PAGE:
In fairness to the Strib, it did eventually run a piece on the episode … online, four days after the story broke, and after the two legislators agreed to pay their fines and dropped their threats of retaliation against the park ranger.
My curiosity piqued, I sent an email to the Strib’s editor, Rene Sanchez, who has generally been quite good about responding to questions about editorial policy, when he can. Among other things, I asked why the Strib would consciously avoid reporting anything about it, even the legislators’ ‘vehement denials,’ as some stories characterized them; whether he could offer some criteria for what Reeve called the paper’s ‘threshold’; how this threshold didn’t include an official citation against two state legislators; if he recognized the irony in declining to report a story such as this while routinely publishing reports on the tabloid comings and goings of distant celebrities; and whether he was concerned that avoiding such a story leaves you open to criticism that it was ignored as a favor to one or both of the legislators involved?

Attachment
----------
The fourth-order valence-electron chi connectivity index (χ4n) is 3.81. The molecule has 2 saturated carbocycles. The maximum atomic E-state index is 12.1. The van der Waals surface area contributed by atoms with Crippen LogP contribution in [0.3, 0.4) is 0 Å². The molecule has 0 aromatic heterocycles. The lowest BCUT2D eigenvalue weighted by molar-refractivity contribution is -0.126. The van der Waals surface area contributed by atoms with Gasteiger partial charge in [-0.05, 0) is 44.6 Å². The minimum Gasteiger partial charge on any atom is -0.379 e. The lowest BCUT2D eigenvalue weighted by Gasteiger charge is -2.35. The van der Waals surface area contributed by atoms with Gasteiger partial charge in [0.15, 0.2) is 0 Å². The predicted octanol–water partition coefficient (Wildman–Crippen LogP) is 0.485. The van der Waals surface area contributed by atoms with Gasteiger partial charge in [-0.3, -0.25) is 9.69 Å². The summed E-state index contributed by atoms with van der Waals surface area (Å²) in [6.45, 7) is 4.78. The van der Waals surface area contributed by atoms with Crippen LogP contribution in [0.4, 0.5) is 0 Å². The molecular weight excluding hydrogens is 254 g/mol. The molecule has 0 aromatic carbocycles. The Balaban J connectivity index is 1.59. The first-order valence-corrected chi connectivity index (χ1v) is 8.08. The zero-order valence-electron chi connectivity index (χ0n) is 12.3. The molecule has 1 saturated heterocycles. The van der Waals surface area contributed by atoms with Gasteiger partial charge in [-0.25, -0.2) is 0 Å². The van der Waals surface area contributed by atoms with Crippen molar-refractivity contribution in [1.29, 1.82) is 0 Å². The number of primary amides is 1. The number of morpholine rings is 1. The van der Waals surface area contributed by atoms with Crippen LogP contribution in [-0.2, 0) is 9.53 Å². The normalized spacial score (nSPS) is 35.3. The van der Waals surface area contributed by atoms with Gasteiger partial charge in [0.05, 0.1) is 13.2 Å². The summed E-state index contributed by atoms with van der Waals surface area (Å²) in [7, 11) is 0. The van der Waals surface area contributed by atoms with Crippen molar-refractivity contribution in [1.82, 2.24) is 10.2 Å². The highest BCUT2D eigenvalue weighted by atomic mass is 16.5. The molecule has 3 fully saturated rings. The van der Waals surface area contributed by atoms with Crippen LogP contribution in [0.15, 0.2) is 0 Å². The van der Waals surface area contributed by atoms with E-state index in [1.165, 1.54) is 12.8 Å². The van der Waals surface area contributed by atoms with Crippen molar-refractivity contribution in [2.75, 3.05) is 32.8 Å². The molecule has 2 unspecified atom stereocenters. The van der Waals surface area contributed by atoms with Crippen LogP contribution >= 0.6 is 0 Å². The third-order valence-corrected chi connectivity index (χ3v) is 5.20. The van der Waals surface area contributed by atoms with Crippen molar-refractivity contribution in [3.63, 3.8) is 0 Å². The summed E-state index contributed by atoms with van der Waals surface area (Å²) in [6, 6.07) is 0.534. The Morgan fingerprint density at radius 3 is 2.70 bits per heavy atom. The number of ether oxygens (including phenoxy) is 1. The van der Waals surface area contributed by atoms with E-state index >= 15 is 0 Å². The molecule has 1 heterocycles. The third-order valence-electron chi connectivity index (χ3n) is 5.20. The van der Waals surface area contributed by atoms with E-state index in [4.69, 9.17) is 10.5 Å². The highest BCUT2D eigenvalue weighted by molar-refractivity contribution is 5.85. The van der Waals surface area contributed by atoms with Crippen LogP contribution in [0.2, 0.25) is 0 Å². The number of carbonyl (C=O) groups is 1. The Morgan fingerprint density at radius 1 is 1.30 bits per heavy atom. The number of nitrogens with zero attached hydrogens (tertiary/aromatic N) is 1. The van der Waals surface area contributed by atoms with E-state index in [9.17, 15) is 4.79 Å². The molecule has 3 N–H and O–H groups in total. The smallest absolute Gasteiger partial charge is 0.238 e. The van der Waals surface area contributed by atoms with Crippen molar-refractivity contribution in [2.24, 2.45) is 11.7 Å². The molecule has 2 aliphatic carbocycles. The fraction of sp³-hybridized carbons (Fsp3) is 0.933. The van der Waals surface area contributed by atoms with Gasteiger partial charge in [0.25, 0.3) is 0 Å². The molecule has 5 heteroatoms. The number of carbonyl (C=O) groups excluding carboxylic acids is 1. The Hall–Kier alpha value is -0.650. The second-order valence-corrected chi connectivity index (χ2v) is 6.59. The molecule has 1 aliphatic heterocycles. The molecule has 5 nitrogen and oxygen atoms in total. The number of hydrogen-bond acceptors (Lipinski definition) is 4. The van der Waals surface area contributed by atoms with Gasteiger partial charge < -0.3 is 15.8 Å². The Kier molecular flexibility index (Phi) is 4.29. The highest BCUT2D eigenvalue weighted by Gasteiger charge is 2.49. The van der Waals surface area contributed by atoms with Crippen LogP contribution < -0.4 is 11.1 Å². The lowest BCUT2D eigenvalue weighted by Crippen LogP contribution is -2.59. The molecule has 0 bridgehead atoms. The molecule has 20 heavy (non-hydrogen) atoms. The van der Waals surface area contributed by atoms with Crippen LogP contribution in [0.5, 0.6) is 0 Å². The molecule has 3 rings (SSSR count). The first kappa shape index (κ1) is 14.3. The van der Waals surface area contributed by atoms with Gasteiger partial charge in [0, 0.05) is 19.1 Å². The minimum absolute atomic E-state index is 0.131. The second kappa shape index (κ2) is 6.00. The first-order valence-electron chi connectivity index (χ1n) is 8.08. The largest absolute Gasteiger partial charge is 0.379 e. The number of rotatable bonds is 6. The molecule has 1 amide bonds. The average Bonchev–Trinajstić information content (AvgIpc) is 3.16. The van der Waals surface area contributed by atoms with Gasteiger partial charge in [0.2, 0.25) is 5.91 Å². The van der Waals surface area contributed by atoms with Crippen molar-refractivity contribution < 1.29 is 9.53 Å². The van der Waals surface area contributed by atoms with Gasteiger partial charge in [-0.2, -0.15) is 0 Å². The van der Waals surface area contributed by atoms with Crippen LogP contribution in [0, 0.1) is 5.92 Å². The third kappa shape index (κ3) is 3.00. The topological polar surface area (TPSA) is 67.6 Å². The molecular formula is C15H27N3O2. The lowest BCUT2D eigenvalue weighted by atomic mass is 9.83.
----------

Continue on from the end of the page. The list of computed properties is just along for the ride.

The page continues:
I heard nothing back and re-sent the same set of questions. Sanchez then responded saying: “We posted a story online on this matter last Friday.” He asked that other comments be kept off the record.